But when you combine a kind of mediocre director who’s not very good at directing musicals who usually has the strength of the material or performers do most of the heavy lifting for him like in Les Miserable, plus an all star cast all looking for that sweet sweet award bait what could go wrong… well everything apparently.

I love bad cinema, nothing delights me more then failed hubris or so bad it’s good cinema. I loved showing people Troll 2 in college, and whenever a misguided bomb like Valaryian and the City of a Thousand Planets arrives you know I’ll be the first in line to go see it. Also side note, if you went to see cats in theaters like I did then you have to see Valyarian and the City of a Thousands Planets… just trust me and drag a friend or two while your at it you’ll thank me.

So to me with all the bad reviews Cats was a must see, but what I saw was more than just a regular misguided bad movie. No what I saw was a culmination of the entire 2000’s digital age. It was like every technological advancement was leading up to this singular point. If nothing else the connection of the internet has only amplified mankind's perverseness. Now all kinds of weird people across the globe with the strangest proclivities and fetishes could gather together. Almost creating a singularity. Oh you think BDSM is edgy and transgressive? Well have you ever seen a furry orgy in the pale dark of the moonlight? Or how about vore or guru fetish art? What was once seen as transgressive is now pretty vanilla.

The instantaneous connection of everyone into a huge hive mind just seems to collectively accelerate our descent into madness. And now as we enter into a new decade it seems fitting that the arbiter to hearld this new age is a $100 million dollar musical furry fetish film that is likely to serve as an awkward sexual awakening for many an unsuspecting child who gets exposed to it. And Cats has everything. You’ve got the weird uncanny valley of CGI cat people essentially running around nude so we can see every single digital furry curve of their bodies.

It’s a film filled with so much sensual unintentionally erotic detail as well as high level performers like Ian Mckellen and Judy Dench trying to hold their dignity as the lick milk from a bowls or saunter about in a basket. And we got something for everyone. You like curvaceous Big Beautiful Women just get a load of all the feline curves of Rebel Wilson. Do you like vore? The sexual fantasy being eaten well just get a load of her devouring the human cockroach. Or how about just anyone eating anything, you like real fat cats? Do you like feeders, that fantasy of just making someone so fat with food they explode in a huge chunk of lard and diabetes, then we’ve got the James Cordon cat who just devours every piece of scrap from the trash to fill all the folds of his digital fat cat belly.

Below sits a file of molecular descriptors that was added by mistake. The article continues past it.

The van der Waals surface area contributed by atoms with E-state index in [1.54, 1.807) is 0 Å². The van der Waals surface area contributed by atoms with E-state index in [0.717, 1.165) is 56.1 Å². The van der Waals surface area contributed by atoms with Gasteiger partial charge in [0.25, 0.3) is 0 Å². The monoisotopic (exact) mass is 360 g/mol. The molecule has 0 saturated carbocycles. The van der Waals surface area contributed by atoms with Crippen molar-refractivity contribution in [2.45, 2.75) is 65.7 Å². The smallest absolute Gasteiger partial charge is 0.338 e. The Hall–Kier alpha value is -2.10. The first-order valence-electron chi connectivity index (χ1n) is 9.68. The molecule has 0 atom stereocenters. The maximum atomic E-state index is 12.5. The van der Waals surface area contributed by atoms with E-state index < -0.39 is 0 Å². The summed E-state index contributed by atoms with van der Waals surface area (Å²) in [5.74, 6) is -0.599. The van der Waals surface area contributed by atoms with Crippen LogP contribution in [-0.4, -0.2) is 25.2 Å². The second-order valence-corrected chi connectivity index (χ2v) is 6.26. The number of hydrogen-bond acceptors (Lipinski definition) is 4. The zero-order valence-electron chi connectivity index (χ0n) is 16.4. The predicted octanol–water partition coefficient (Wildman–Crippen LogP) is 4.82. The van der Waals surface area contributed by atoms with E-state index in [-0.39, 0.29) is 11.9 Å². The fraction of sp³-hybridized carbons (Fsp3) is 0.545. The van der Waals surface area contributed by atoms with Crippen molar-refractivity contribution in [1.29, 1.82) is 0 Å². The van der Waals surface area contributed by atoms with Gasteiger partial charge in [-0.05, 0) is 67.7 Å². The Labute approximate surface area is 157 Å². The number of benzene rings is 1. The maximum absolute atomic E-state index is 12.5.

It’s a digital buffet of different fetishses and furry eroticisimin a visual orgy of pent up horniness. A cacophony of erect cat tails just ready to get it on as soon as the camera goes away. Like Tom Hooper unknowingly was making a $100 million dollar musical fetish film based on the collective desires of the darkest corners of the sonic fandom. Channeling thousands of weird pieces of art from 4chan, tumblr, and deviant art synthesizing it with a collection of some of the biggest talent of the decade to form an abomination, an emblem of this new era. And as we enter into the new decade and were greeted with environmental devastation with wildfires raging across Australia. A potential war with Iran and an escalation of never ending tensions in the middle east and on the cusp of the chaos of a new century and one of the wildest elections in US history leading us forward is Cats. Nothing but cats, Tom Hooper unknowingly has created the best emblem of the past two decades to lead us into the next. The harbringer is here and just like Igor Stravisnky’s Rite of Spring echoed into the turn of the century CATS is the bizarre amalgamation of everything analog and digital combined to hearld the chaos of the new century which is about to kick off into high gear.

And that is why I loved Cats as the pinnacle of so bad it’s good cinema, and as time goes on and we forge our way into whatever bizzare things the next age will bring just remember it was Rum Tum Tugger and magical Mister M Mistoffelees that showed you the way.


About the Creator

Isaac Shapiro

When not scrounging the internet for the best content for Jerrick Media, Isaac can be found giving scritches to feathery friend Captain Crunch.